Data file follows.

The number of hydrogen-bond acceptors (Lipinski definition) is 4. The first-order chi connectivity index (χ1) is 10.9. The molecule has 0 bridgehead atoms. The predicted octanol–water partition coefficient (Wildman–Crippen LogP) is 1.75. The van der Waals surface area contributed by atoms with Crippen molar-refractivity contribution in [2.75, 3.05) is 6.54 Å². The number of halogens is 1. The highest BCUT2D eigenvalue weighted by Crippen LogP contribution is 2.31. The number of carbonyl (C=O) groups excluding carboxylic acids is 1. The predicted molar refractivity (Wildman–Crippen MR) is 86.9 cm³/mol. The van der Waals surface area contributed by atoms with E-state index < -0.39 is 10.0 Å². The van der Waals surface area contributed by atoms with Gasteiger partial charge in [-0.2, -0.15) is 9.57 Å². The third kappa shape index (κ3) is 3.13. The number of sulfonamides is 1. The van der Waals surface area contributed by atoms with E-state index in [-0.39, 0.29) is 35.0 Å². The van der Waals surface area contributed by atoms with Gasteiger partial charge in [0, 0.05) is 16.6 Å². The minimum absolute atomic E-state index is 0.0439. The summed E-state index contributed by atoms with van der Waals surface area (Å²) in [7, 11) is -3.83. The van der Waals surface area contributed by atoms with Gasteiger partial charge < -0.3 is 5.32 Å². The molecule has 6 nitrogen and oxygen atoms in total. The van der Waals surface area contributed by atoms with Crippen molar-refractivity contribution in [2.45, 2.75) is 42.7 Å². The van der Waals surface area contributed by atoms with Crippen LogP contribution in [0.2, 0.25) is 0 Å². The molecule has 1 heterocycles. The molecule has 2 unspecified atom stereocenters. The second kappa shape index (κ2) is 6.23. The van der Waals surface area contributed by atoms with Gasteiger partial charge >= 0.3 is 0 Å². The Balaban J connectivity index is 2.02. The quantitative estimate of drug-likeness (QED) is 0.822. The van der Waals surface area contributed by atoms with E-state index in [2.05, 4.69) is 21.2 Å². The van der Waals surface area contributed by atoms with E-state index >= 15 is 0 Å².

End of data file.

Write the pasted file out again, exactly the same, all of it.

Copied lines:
The number of hydrogen-bond acceptors (Lipinski definition) is 4. The first-order chi connectivity index (χ1) is 10.9. The molecule has 0 bridgehead atoms. The predicted octanol–water partition coefficient (Wildman–Crippen LogP) is 1.75. The van der Waals surface area contributed by atoms with Crippen molar-refractivity contribution in [2.75, 3.05) is 6.54 Å². The number of halogens is 1. The highest BCUT2D eigenvalue weighted by Crippen LogP contribution is 2.31. The number of carbonyl (C=O) groups excluding carboxylic acids is 1. The predicted molar refractivity (Wildman–Crippen MR) is 86.9 cm³/mol. The van der Waals surface area contributed by atoms with E-state index < -0.39 is 10.0 Å². The van der Waals surface area contributed by atoms with Gasteiger partial charge in [-0.2, -0.15) is 9.57 Å². The third kappa shape index (κ3) is 3.13. The number of sulfonamides is 1. The van der Waals surface area contributed by atoms with E-state index in [-0.39, 0.29) is 35.0 Å². The van der Waals surface area contributed by atoms with Gasteiger partial charge in [0, 0.05) is 16.6 Å². The minimum absolute atomic E-state index is 0.0439. The summed E-state index contributed by atoms with van der Waals surface area (Å²) in [7, 11) is -3.83. The van der Waals surface area contributed by atoms with Gasteiger partial charge < -0.3 is 5.32 Å². The molecule has 6 nitrogen and oxygen atoms in total. The van der Waals surface area contributed by atoms with Crippen molar-refractivity contribution in [2.45, 2.75) is 42.7 Å². The van der Waals surface area contributed by atoms with Crippen LogP contribution in [0.2, 0.25) is 0 Å². The molecule has 1 heterocycles. The molecule has 2 unspecified atom stereocenters. The second kappa shape index (κ2) is 6.23. The van der Waals surface area contributed by atoms with Gasteiger partial charge >= 0.3 is 0 Å². The Balaban J connectivity index is 2.02. The quantitative estimate of drug-likeness (QED) is 0.822. The van der Waals surface area contributed by atoms with E-state index in [2.05, 4.69) is 21.2 Å². The van der Waals surface area contributed by atoms with E-state index >= 15 is 0 Å².